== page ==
Photographer Suzanne Gipson is a successful stock photographer whose stock images have appeared in ads for the likes of Visa, Band-Aid, and Oxi Clean as well as on magazine covers. Suzanne teaches others the secrets of stock success in her popular online course Shooting for Stock through the Define School.
Here are six of Suzanne’s tips:
#1 Get Involved! Stock companies love authentic images! They want genuine emotion that makes the viewer feel something and have a connection. Asking questions and being part of what is going on helps you to be more connected to your subject. Ask silly questions or questions that make the subject think. It's easier to get natural expressions that way. Suzanne tries not to let her camera be a big distraction. She will take a few photos then set it down and play with kids or interact with adults then pick it back up again a few minutes later.
#2 Focus on Composition: Try to be creative with your composition and frame what you want most to be seen. Nobody can live in a constant styled photo shoot, so be sure to use creative composition to cut out distractions from your frame to enable yourself to shoot practically anywhere anytime. If your kitchen is a mess but your kids are doing something fun AND they are in good light move all distractions to the other side of the room and just focus on that one area of the kitchen. That way you can keep shooting without cleaning the entire mess. Suzanne has 3 kids and life is messy, but since she shoots a lot of stocks she just gets creative with what she put in the frame.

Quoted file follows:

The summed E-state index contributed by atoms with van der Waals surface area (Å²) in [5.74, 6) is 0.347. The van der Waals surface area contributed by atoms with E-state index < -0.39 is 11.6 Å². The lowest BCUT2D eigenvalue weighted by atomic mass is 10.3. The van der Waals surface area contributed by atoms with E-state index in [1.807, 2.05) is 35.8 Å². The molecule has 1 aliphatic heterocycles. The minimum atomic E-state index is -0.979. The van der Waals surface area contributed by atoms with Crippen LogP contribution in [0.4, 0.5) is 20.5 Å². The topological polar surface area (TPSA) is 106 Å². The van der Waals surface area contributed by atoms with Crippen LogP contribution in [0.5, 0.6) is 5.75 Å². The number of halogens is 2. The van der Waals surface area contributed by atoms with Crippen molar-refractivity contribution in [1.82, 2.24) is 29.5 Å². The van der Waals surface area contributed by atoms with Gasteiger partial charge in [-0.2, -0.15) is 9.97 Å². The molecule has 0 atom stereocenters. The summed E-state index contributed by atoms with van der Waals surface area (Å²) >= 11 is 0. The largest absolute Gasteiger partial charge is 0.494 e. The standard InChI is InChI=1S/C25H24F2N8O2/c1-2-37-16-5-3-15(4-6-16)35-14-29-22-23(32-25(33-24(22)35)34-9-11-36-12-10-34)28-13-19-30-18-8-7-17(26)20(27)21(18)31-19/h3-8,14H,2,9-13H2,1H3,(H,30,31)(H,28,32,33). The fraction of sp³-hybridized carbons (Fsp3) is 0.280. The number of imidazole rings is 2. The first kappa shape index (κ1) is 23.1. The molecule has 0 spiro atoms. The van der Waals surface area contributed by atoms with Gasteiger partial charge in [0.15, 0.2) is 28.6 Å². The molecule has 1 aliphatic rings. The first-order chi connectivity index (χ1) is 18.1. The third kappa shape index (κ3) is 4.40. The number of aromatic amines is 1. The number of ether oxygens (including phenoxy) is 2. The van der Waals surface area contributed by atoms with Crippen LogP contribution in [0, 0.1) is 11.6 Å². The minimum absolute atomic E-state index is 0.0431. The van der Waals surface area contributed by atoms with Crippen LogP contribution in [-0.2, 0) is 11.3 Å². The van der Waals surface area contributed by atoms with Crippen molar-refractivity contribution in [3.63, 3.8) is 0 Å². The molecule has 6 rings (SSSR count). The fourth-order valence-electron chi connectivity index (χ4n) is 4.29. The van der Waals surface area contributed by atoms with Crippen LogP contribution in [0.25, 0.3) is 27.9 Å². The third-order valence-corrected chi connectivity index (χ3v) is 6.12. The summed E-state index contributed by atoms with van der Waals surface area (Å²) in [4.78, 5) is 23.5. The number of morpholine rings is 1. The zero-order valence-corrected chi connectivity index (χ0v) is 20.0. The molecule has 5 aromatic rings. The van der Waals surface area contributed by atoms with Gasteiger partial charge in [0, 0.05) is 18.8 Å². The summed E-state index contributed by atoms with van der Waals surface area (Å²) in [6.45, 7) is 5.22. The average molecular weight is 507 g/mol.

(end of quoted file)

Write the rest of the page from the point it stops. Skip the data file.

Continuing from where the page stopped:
#3 Avoid Logos: Try to eliminate logos since stock companies generally will not accept any photos with visible logos. Yes, you can edit them out later but it's a huge time saver if you don't have to photograph them at all. Here again creative composition can be a huge help.
#4 Shoot lots of different angles: Don't get stuck at the same angle when shooting for stock - move around! Editors like to have a wide range of photos to look through and choose from when selecting stock photos. Many companies like to use lots of different perspectives of the same scene for magazine layouts, such as cooking spread. Try to photograph as many angles as any viewer may see. You can do this by moving around the room. Take some photos from above or get down at the subjects level. Use angles and creative perspective to tell a story from beginning to end.
#5 Have your own, strong style: Stock companies love to have a unique perspective on your life. They want your real life moments, but photographed in a thoughtful way. Photograph your family or clients as you normally would, only with intention. Your editing should be cohesive in your portfolio and the style of your photos should be strong. Companies will reach out to you if they know you have a look they can depend on.
#6 Have Fun! Shooting stock photos should never be the way you photograph your family full time. It is important to have your own family memories documented that are just for you. Try to find inspiration in your own families experiences. Have fun! If your kids love to play with bubbles-photograph that! And if they love to play in mud, photograph that too. By all means photograph your kids in their shirt and shoes covered in logos in your messy kitchen - just don’t submit those for stock.